Skip to main content

Oil goes into a tailings pond at the Suncor tar sands operations near Fort McMurray, Alberta, September 17, 2014. Alberta’s toxic tailings ponds have become an emblem of what critics view as the energy industry’s disregard for the environment.

© Todd Korol / Reuters/REUTERS

Alberta and its energy watchdog are on the verge of rewriting regulations that are designed to clean up oil sands tailings ponds because industry players are unable to meet the existing rules.

The current standard, known as directive 74, has served as a cornerstone of the province's environmental talking points for the past six years.

Alberta's toxic tailings ponds have become an emblem of what critics view as the energy industry's disregard for the environment.

Story continues below advertisement

The ponds cover a total of about 77 square kilometres in different locations near oil sands mines in northern Alberta, hosting byproducts ranging from water, to clay, to residual bitumen. More than 100 migratory birds were killed after landing in three ponds last month, and 1,606 birds died in one pond in 2008.

Directive 74, introduced in 2009, was in part the regulator's response to the 2008 migratory mishap.

The current rules require companies to "reduce tailings and provide target dates for closure and reclamation of ponds"; and "lays out timelines for operators to process fluid tailings at the same rate they produce them, which will eliminate growth in fluid tailings," the Alberta government's website says.

The Energy Resources Conservation Board, the regulator at the time, backed away from its own rules in 2013 by not penalizing companies for missing the directive's first set of deadlines. The next compliance deadline is June, 2015.

Now, the provincial Progressive Conservatives are putting finishing touches on their tailings management framework. The Alberta Energy Regulator (AER), an arm's-length regulator and successor to the ERCB, must then make sure directive 74's intended outcome matches the government's goals.

"It will be revised by the regulator," said Parker Hogan, a spokesman for Kyle Fawcett, the Minister of Environment and Sustainable Resource Development.

"What we have heard is that despite the best efforts and significant investments, companies have had significant challenges to achieve the requirements that are in directive 74," he said.

Story continues below advertisement

The plan will be designed to slow the rate of growth in tailings ponds, then later increase the pace of reclamation, Mr. Hogan said.

"Right now there are not a lot of other options, although there is [tailings] technology that is being worked on that may produce some very positive results," he said. "And certainly the discussions we've had with the sector and with their research group [Canada's Oil Sands Innovation Alliance] show that the potential exists over the near term for them to be able to move forward on some of those new technologies, but we have to give them the opportunity to succeed."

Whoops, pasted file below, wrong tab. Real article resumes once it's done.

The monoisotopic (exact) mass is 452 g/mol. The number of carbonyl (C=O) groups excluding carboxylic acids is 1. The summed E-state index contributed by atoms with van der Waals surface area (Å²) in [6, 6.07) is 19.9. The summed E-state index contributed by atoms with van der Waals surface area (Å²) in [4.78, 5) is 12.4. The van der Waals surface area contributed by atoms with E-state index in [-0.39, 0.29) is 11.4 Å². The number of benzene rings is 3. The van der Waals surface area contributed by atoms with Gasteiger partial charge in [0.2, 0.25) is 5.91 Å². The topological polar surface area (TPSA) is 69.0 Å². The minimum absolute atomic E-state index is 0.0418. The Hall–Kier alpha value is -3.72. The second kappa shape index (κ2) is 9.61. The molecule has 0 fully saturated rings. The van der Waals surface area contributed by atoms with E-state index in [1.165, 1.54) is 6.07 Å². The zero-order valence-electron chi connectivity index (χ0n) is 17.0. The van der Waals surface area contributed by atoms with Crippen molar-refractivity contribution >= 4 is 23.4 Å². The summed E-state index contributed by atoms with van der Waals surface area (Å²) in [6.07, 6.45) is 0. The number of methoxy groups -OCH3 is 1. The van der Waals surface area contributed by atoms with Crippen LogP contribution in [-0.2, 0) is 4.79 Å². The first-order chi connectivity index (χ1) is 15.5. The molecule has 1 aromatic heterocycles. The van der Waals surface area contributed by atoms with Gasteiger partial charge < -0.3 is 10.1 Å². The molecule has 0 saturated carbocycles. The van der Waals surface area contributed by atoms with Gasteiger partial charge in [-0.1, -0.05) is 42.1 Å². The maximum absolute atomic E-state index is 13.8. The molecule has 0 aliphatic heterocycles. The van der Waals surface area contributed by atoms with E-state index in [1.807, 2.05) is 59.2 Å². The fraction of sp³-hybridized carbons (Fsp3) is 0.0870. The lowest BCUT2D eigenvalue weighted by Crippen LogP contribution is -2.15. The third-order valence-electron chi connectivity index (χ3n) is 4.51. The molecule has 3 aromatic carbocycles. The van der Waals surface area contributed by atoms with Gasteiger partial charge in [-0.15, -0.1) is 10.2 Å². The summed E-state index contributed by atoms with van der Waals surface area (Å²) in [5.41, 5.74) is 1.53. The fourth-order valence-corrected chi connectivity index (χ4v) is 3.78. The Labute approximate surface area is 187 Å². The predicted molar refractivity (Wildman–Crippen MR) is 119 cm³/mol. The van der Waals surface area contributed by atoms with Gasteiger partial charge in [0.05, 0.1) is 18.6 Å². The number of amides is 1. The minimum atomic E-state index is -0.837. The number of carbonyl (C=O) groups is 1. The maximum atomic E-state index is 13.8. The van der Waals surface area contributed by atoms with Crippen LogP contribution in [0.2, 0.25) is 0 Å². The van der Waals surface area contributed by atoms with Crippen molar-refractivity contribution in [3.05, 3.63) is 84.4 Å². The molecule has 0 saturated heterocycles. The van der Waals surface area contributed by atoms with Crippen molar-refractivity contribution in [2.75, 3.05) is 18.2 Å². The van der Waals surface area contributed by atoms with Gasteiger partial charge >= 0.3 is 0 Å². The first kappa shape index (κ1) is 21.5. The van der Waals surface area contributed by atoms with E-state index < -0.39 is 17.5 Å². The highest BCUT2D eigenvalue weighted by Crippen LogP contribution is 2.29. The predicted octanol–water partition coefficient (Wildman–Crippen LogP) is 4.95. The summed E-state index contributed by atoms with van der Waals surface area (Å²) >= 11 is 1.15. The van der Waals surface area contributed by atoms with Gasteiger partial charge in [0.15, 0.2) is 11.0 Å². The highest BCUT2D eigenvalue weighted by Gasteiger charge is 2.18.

Erin Flanagan, an analyst with environment think tank Pembina Institute, applauds the industry's progress on tailings technology, but argues that projects should not be approved until they can guarantee their ideas will work.

"Companies that cannot prove that they can clean up their tailings should not be allowed to operate," she said. Energy firms need to provide "commercial-scale evidence."

Jim Ellis, the AER's chief executive officer, said directive 74 was "developed without government policy." When the new framework is released, his agency will build rules that will "deliver" on the policy. The AER is providing "technical" and other advice to the government, he said.

"I'm not about to defend whether or not those targets are the right targets," he said in an interview. "That's not my role as the regulator."

Report an error Editorial code of conduct
Comments

Welcome to The Globe and Mail’s comment community. This is a space where subscribers can engage with each other and Globe staff. Non-subscribers can read and sort comments but will not be able to engage with them in any way. Click here to subscribe.

If you would like to write a letter to the editor, please forward it to letters@globeandmail.com. Readers can also interact with The Globe on Facebook and Twitter .

Welcome to The Globe and Mail’s comment community. This is a space where subscribers can engage with each other and Globe staff. Non-subscribers can read and sort comments but will not be able to engage with them in any way. Click here to subscribe.

If you would like to write a letter to the editor, please forward it to letters@globeandmail.com. Readers can also interact with The Globe on Facebook and Twitter .

Welcome to The Globe and Mail’s comment community. This is a space where subscribers can engage with each other and Globe staff.

We aim to create a safe and valuable space for discussion and debate. That means:

  • All comments will be reviewed by one or more moderators before being posted to the site. This should only take a few moments.
  • Treat others as you wish to be treated
  • Criticize ideas, not people
  • Stay on topic
  • Avoid the use of toxic and offensive language
  • Flag bad behaviour

Comments that violate our community guidelines will be removed. Commenters who repeatedly violate community guidelines may be suspended, causing them to temporarily lose their ability to engage with comments.

Read our community guidelines here

Discussion loading ...

Due to technical reasons, we have temporarily removed commenting from our articles. We hope to have this fixed soon. Thank you for your patience. If you are looking to give feedback on our new site, please send it along to feedback@globeandmail.com. If you want to write a letter to the editor, please forward to letters@globeandmail.com.
Cannabis pro newsletter